Interview article

Senator Joseph Day

Impacts of the Manley Report
CLIVE ADDY  |  Mar 15, 2008

Hailing from New Brunswick, Senator Joseph Day is a graduate engineer from RMC, and respected lawyer with degrees from Queen’s University, and Osgoode Hall. In the Senate for six years now, he is the Deputy Chair of the Subcommittee Veterans Affairs. Among his many other duties, he is a member of the Committees on the Anti-Terrorism Act and on National Security and Defence, and a member of the NATO Parliamentary Association and the Inter-parliamentary Union. He has been to Afghanistan, knows our role there and has read the Report of the Independent Panel on Canada’s Future Role in Afghanistan. He spoke with Clive Addy, editor of FrontLine Security, on the following topics:

Considering your extensive experience with Canada’s security challenges, having been a member for some time of the Senate Standing Committee on Security and Defence, what general comments would you offer on the Manley report?

Well, as you know, I have followed the military throughout my adult career.  I am obviously very interested in this report on Afghanistan as this touches on the major focus for our military. I am also very interested in what we are doing from the point of view of the involvement of our reservists as well as that of our regular force.

Members of the NATO Parlia­mentary Committee, as do our confrères from allied countries, parallel our Ministers of Foreign Affairs and Defence when they meet. We follow their discussions and have our own debates. I am, therefore, also on the NATO Defence Com­mittee of the Parliamentary Assembly as Vice-Chair.

It is with that Committee that I visited Kandahar six months ago. I was privileged to go on this trip organized by NATO because I could see aspects that I otherwise would not. I was able to talk to our soldiers in Kandahar, and spoke with British troops in Helmland province and visited U.S. troops in the North East in the Panjshir Valley, where I witnessed some very good examples of development. I certainly had a better perspective from which to evaluate what our soldiers are being asked to do. From this perspective, I was not at all unhappy with the Manley Report.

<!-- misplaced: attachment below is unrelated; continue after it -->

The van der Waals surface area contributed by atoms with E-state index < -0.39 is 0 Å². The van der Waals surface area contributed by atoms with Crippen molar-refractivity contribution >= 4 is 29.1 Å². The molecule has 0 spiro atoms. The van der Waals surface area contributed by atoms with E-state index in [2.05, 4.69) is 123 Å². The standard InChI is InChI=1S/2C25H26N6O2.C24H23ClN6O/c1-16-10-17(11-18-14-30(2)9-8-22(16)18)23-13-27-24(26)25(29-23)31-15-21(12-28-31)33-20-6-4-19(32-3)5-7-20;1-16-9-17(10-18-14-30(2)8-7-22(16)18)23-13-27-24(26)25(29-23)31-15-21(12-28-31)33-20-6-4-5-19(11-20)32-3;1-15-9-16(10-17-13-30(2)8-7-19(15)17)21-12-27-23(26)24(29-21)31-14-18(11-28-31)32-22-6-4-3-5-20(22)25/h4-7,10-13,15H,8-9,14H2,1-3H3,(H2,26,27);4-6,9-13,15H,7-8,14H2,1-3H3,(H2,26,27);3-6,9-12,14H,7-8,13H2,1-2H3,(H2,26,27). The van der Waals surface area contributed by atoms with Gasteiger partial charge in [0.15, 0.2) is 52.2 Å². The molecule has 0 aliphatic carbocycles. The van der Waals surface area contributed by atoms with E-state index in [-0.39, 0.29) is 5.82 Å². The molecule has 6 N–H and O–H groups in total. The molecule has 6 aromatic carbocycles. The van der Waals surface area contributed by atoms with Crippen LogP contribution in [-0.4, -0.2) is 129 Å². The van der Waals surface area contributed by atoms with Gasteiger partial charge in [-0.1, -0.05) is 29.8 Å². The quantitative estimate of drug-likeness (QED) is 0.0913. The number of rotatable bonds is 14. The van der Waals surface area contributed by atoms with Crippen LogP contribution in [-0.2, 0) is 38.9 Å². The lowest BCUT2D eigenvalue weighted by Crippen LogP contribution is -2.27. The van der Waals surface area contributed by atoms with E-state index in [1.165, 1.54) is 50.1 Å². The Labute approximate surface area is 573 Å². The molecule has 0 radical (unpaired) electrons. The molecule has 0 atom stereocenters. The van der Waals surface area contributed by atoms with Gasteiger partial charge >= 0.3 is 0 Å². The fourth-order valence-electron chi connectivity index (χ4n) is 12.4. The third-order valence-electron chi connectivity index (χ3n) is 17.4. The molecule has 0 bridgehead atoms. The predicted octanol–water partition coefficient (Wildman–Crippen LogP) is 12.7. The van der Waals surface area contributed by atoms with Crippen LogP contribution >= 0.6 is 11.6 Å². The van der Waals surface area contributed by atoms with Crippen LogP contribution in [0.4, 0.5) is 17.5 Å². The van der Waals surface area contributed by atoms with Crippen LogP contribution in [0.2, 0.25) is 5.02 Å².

I thought that the Independent Panel touched on the most important points; I was particularly supportive of how the issue of Communication was strongly, and justifiably, stressed. The history that was covered in the report was also well done and very important – to get a real understanding of the issues and the people. I took over 20 copies of the report to my colleagues in NATO at our most recent meeting. I could have passed out twice that many. This excellent report also provided me with a clear format from which to explain the Canadian point of view when I had a chance to discuss the Afghan situation with them last month.

Lt Dave Russel (right), providing Force Protection to the PRT, gives instructions to Warrant Officer Dave Shultz who is standing guard with an Afghan police officer near the Saddaqat bridge at its inauguration.

As parliamentarians, we have an understanding of the very vital importance of communication and showing progress in what we are doing on this mission, both in meeting our national commitments and in protecting those we send to do the job. This means making sure that our soldiers have the right equipment and, as General Hillier recently said, that they understand what their mandate is and that everyone is working together towards achieving it. I would say that parliamentarians are even perhaps more candid and sensitive to this issue than, say, the Ministers.

Are you satisfied with the information accruing to the Canadian public about this mission? Is there a need for more openness and clarity upon which to judge the success and conduct of the mission and discuss accountability in Parliament? Has the issue of security and military operational security been fairly handled in this respect?
I think we are asking General Hillier to do too much of this important task alone. Quite honestly, parliamentarians and Ministers must get up to speed and play a role on this. There is a need for more open and clearer communication.

As Mr. Manley indicated in his report, you cannot make these decisions and then pretend that everything is secret. I certainly understand the necessity of keeping some things secret, but I am leery of the use of secrecy to avoid legitimate debate by just not giving people the facts. I feel that the Ministers should be more open and forthright. I think it is their responsibility to do so. It is unfair to have the CDS be the spokesman on much of this. He sees the gap in information and fills it, where I consider that Ministers and the PM should be the ones providing the information directly to Canadians. The CDS then gets criticized for doing what is needed. It is very unfair, and clearly more effort is needed here, as pointed out in the Manley Report.  

A key issue in what has been deemed the “Canadian” motion seems to be the inclusion of a specific date of withdrawal in 2011 to stimulate NATO allies to strengthen or replace us in Kandahar and to encourage the Afghan Government to accelerate improving its own security and governance. Do you deem it realistic that we leave Afghanistan in 2011 or that we stay beyond without a military component?